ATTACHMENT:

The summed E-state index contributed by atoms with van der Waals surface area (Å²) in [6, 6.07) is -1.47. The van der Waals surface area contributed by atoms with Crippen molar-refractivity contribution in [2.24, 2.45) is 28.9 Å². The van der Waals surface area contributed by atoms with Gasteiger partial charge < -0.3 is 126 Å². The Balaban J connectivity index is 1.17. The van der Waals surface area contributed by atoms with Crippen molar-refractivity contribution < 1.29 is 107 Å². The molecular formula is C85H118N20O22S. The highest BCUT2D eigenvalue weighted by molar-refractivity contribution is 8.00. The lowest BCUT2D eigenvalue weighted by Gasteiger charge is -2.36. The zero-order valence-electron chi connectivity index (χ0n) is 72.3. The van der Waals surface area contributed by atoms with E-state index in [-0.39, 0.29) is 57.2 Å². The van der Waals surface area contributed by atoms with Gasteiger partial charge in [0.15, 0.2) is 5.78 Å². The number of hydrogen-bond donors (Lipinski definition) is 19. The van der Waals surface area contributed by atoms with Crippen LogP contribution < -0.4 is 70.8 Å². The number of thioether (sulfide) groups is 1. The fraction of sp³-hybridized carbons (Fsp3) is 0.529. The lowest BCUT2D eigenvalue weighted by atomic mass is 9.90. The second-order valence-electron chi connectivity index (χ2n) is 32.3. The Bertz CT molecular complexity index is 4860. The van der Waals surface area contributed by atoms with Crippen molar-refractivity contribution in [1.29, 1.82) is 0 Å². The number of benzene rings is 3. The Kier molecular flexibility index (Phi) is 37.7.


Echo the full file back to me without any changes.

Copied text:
The summed E-state index contributed by atoms with van der Waals surface area (Å²) in [6, 6.07) is -1.47. The van der Waals surface area contributed by atoms with Crippen molar-refractivity contribution in [2.24, 2.45) is 28.9 Å². The van der Waals surface area contributed by atoms with Gasteiger partial charge < -0.3 is 126 Å². The Balaban J connectivity index is 1.17. The van der Waals surface area contributed by atoms with Crippen molar-refractivity contribution < 1.29 is 107 Å². The molecular formula is C85H118N20O22S. The highest BCUT2D eigenvalue weighted by molar-refractivity contribution is 8.00. The lowest BCUT2D eigenvalue weighted by Gasteiger charge is -2.36. The zero-order valence-electron chi connectivity index (χ0n) is 72.3. The van der Waals surface area contributed by atoms with E-state index in [-0.39, 0.29) is 57.2 Å². The van der Waals surface area contributed by atoms with Gasteiger partial charge in [0.15, 0.2) is 5.78 Å². The number of hydrogen-bond donors (Lipinski definition) is 19. The van der Waals surface area contributed by atoms with Crippen LogP contribution < -0.4 is 70.8 Å². The number of thioether (sulfide) groups is 1. The fraction of sp³-hybridized carbons (Fsp3) is 0.529. The lowest BCUT2D eigenvalue weighted by atomic mass is 9.90. The second-order valence-electron chi connectivity index (χ2n) is 32.3. The Bertz CT molecular complexity index is 4860. The van der Waals surface area contributed by atoms with Crippen molar-refractivity contribution in [1.29, 1.82) is 0 Å². The number of benzene rings is 3. The Kier molecular flexibility index (Phi) is 37.7.